Ramy Majouji

Product Designer at Codecademy. Previously at Square and Busbud. This is my home on the Internet. Oh, and it’s pronounced rah•mee.

The importance of selling your vision

Kevin Rose:

As the founder of Digg it was my job to drive the product vision through design, development, and finally into the hands of our customers. As we grew in size (both traffic and headcount) it became harder to get alignment around our (6-month) product roadmap.

Common office chatter: “this isn’t scalable,” “this will take months to build,” “I’m not sure this will work,” “can you cut out this feature to save time?” “have we tested this in a focus group?”

It was my job to counter these doubts by selling the vision. This is something I failed to do. In the end I compromised on functionality, building the easier “me too” features that were standard in the industry, while leaving dozens of deeper features on the cutting room floor.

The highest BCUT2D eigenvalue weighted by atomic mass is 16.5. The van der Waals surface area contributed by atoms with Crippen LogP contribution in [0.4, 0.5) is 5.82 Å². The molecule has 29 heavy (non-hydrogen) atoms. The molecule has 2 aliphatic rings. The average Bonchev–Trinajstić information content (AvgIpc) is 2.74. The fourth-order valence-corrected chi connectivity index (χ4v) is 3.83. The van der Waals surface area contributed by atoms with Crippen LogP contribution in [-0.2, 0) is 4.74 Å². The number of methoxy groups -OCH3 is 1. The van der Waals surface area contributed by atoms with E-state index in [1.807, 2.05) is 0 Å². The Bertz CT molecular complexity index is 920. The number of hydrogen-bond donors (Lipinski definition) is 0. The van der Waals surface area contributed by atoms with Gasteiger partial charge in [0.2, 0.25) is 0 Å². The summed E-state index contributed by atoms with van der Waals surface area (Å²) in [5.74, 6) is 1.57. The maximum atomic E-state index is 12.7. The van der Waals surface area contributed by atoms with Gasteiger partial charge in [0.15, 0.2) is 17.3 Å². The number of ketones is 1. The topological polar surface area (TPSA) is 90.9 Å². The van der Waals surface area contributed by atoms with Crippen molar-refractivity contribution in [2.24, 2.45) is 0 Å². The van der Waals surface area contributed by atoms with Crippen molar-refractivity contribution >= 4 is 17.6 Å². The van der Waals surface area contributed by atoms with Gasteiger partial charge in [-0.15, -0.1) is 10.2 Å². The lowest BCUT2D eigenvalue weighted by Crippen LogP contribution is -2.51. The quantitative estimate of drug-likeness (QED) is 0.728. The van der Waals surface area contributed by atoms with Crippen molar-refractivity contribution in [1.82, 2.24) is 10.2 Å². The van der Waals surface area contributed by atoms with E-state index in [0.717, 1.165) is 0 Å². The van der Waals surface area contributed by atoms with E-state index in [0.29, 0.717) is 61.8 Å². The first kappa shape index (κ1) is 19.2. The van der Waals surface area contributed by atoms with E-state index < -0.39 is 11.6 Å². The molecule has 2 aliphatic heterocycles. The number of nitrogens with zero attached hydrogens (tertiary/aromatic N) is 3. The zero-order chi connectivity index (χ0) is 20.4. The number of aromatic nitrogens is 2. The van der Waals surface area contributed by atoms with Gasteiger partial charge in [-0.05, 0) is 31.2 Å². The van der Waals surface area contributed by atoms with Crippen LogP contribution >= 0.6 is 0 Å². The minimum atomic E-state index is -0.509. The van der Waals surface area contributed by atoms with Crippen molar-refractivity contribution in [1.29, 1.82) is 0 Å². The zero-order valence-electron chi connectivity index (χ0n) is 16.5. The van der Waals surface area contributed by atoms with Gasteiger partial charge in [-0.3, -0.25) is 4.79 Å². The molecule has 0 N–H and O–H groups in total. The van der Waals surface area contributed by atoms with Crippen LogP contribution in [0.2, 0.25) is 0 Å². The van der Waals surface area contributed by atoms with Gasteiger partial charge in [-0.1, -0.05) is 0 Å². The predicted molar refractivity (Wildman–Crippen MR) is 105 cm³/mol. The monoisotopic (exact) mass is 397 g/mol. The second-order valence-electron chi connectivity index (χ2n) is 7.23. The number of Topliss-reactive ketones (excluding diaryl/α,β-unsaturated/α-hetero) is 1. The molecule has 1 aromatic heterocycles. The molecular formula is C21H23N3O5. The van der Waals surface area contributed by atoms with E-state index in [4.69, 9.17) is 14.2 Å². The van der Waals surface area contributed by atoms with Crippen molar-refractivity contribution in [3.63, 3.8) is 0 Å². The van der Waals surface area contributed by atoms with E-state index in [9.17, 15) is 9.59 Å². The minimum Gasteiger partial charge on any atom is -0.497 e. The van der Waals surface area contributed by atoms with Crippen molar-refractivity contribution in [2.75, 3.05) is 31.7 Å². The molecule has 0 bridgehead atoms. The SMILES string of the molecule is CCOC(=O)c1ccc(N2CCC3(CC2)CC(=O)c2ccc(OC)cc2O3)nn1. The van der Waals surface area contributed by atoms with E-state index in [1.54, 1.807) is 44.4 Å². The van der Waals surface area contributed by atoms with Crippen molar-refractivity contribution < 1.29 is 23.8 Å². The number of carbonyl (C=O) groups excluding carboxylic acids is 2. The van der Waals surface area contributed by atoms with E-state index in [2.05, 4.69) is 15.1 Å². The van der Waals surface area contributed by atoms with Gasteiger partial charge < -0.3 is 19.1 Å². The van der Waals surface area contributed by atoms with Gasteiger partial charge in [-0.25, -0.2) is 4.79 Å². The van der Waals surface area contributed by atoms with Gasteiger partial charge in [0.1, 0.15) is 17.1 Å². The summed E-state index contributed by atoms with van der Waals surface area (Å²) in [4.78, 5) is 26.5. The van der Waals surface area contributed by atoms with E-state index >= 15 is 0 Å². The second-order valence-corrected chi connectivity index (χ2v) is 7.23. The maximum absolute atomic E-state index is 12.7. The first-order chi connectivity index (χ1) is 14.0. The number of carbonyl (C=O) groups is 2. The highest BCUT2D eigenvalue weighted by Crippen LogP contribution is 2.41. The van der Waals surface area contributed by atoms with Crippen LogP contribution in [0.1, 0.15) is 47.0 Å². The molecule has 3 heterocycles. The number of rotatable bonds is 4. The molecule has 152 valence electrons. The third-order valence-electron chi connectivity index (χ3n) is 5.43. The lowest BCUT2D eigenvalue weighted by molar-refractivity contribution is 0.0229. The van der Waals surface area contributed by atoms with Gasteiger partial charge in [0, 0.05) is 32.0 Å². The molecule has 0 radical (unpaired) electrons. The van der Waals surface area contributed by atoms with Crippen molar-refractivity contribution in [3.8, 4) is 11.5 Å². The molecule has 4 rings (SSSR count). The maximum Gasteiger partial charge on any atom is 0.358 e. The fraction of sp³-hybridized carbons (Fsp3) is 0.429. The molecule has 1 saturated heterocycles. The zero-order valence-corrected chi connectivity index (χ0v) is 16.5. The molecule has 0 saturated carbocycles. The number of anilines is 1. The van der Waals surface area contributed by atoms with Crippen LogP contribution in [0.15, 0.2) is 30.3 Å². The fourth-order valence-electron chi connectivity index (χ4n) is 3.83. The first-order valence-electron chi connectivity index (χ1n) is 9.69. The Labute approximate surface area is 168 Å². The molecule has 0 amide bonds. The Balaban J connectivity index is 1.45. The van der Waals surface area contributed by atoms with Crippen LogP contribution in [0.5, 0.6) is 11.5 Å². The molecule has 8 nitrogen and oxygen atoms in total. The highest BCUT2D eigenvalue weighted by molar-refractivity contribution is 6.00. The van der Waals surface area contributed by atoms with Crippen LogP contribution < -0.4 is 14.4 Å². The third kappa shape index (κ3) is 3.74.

A team aligned behind a vision will move mountains. Sell them on your roadmap and don’t compromise — care about the details, the fit and finish. Only work with those that have (as Larry Page puts it) “a healthy disregard for the impossible,” and push everyone on your team until it’s uncomfortable.

Creativity is just connecting things. When you ask creative people how they did something, they feel a little guilty because they didn’t really do it, they just saw something. It seemed obvious to them after a while. That’s because they were able to connect experiences they’ve had and synthesize new things. And the reason they were able to do that was that they’ve had more experiences or they have thought more about their experiences than other people.

Unfortunately, that’s too rare a commodity. A lot of people in our industry haven’t had very diverse experiences. So they don’t have enough dots to connect, and they end up with very linear solutions without a broad perspective on the problem. The broader one’s understanding of the human experience, the better design we will have.

— Steve Jobs